He did it, Draghi turned on the lights when the market least expected. The ECB cut its refi-rate by -0.25%, to just above zero on Thursday. Perhaps more importantly and because of the global benign inflation phenomena, the euro policy makers kept the downward bias to its forward guidance. In other words, the door was kept open to take euro deposit rates into negative territory.
Negative deposit rate are generally tied to a more deflationary economic backdrop, the late 90s in Japan is a good example. Europe is not there yet according to Draghi. During yesterday's press conference he indicated that there is no danger of deflation, although policymakers expect a prolonged period of low inflation.
By breaking its own conservative mold, the ECB's unexpected rate announcement indicates a more proactive approach from policymakers to address the heightened concerns across Europe. Any further downside movement from an already fragile recovery combined with weak inflation is likely to be accompanied by further ECB action now that they are in "proactive gear."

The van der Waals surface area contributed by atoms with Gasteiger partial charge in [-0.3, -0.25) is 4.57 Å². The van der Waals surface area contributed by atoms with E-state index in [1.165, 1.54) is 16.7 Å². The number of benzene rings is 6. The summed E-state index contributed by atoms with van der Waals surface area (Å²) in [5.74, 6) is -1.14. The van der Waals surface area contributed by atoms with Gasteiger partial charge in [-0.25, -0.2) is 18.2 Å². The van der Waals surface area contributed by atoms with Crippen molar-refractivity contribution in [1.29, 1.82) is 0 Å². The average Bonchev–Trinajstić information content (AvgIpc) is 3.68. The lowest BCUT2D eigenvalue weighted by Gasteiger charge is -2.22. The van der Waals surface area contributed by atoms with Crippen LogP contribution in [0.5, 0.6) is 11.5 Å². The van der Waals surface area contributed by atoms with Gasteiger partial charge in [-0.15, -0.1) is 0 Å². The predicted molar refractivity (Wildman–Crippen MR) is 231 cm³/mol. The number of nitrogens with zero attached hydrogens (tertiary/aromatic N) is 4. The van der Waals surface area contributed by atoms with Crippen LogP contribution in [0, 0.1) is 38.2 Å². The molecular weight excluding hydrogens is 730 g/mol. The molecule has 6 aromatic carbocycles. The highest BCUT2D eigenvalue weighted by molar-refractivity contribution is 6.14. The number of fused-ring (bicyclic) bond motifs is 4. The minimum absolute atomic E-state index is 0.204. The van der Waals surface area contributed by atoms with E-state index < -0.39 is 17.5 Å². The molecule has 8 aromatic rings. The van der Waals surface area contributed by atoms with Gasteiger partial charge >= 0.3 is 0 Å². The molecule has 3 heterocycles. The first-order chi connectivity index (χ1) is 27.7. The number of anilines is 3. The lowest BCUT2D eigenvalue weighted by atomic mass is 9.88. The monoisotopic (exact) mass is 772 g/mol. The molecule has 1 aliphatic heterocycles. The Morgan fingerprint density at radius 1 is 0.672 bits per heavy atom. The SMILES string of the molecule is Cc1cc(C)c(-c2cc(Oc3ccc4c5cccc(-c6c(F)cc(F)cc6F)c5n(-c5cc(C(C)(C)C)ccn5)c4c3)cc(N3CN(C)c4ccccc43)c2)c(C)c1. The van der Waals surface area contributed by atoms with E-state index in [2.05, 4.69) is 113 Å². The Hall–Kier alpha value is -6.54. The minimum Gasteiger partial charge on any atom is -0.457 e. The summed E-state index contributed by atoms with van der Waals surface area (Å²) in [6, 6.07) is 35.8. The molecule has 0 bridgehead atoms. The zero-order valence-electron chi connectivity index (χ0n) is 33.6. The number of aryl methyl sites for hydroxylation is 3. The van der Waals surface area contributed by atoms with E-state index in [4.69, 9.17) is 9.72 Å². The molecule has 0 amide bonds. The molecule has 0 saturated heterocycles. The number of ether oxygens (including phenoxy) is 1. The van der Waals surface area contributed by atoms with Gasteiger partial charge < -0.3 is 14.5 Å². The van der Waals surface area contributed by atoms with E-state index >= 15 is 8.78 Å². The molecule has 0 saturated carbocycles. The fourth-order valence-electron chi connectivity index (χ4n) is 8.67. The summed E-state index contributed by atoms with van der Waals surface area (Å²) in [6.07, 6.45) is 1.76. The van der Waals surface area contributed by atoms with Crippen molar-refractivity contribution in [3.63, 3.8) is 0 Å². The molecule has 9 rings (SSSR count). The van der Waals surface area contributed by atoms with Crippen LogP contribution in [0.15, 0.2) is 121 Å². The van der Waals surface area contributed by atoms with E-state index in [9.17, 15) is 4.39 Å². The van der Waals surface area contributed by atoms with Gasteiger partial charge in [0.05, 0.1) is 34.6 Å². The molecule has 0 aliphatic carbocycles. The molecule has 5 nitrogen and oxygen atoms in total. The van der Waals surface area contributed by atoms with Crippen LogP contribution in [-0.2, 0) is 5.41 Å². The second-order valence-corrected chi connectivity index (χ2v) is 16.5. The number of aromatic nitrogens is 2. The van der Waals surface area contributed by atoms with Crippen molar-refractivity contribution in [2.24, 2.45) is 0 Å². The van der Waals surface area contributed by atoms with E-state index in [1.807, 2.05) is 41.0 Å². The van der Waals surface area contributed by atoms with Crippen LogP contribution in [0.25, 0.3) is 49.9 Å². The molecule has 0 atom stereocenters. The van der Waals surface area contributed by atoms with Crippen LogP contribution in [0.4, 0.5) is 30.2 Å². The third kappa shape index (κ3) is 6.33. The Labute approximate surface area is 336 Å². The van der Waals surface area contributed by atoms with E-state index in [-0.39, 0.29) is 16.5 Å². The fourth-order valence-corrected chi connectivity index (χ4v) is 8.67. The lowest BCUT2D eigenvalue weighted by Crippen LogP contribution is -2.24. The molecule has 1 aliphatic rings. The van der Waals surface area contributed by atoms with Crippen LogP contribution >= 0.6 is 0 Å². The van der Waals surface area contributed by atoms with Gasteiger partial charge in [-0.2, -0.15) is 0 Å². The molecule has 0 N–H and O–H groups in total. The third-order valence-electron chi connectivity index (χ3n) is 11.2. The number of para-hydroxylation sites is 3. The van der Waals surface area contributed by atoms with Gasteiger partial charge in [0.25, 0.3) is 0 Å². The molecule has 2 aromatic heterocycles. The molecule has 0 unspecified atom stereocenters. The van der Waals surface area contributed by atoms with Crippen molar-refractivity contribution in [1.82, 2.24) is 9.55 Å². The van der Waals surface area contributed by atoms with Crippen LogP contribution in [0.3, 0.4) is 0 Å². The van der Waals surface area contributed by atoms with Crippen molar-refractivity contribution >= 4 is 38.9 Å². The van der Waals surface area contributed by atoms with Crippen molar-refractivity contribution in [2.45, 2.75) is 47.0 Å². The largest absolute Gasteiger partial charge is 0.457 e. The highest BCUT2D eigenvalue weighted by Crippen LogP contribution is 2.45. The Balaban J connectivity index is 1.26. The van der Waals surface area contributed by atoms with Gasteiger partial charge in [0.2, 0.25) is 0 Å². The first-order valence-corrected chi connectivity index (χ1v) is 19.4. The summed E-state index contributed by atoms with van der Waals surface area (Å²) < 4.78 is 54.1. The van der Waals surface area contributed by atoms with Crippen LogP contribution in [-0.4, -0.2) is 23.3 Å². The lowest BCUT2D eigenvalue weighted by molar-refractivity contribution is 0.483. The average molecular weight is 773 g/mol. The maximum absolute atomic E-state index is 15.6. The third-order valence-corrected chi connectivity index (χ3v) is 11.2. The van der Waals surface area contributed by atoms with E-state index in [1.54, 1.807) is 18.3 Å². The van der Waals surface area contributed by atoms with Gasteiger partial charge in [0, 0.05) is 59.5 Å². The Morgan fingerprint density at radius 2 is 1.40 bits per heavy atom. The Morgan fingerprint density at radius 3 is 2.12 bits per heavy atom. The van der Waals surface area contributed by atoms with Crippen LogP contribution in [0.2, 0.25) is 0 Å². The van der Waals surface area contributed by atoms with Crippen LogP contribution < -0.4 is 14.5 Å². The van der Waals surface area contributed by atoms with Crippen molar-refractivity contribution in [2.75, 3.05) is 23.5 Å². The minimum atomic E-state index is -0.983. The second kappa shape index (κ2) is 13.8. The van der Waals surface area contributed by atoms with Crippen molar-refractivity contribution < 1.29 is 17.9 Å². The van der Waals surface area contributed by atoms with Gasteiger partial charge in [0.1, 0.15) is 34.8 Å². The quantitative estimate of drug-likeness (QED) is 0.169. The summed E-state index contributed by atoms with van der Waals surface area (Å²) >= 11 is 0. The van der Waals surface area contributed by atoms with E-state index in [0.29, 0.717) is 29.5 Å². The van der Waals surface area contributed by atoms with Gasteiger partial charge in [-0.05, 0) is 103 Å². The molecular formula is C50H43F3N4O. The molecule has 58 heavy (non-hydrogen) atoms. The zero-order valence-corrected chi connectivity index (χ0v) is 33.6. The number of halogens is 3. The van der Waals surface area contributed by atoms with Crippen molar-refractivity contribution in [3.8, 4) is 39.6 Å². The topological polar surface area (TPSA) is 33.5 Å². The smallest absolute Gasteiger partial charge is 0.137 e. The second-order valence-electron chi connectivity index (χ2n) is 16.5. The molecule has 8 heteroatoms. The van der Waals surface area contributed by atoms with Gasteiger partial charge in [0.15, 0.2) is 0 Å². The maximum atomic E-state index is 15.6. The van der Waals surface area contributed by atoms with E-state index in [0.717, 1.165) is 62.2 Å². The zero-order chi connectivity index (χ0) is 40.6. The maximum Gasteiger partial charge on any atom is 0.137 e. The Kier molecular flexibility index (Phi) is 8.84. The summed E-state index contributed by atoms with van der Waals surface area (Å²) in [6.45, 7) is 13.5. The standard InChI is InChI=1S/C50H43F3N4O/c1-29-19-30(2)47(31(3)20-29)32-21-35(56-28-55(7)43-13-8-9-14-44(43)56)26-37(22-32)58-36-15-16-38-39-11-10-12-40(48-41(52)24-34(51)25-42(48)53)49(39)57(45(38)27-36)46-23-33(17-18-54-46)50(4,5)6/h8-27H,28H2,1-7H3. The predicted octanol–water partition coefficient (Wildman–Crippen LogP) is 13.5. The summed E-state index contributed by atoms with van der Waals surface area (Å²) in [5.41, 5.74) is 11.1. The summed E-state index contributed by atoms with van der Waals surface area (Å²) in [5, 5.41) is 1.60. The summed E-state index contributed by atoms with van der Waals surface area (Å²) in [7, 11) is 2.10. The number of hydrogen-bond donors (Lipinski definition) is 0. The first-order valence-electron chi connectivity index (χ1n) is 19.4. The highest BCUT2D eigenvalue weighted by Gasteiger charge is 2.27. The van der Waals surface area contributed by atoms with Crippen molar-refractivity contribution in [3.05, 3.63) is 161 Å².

The surprise ECB cut has steepened the 5/30's curve to ten-year highs. Can this move much further? Fixed income dealers think the spread looks rich, and without negative deposit rate cuts the top could be close. However, expect risk premiums to be applied for Q1 Eonia 2014 meet.
The EUR has not backed away from it initial -1.5% fall, aided by Friday's NFP surprise. Last February was the last time that the ECB was so blatantly dovish. The EUR is expected to become an increasingly attractive funding currency for the remainder of this year. For now, and until investors are told otherwise, the Federal Reserve will continue to try to communicate that its policy will remain loose, presumably under the guise of transparency and through tapering environment conditions. That ought to keep rates low for a considerable length of time. Under this scenario, the EUR should be capable of finding some support close to the 1.3000 levels.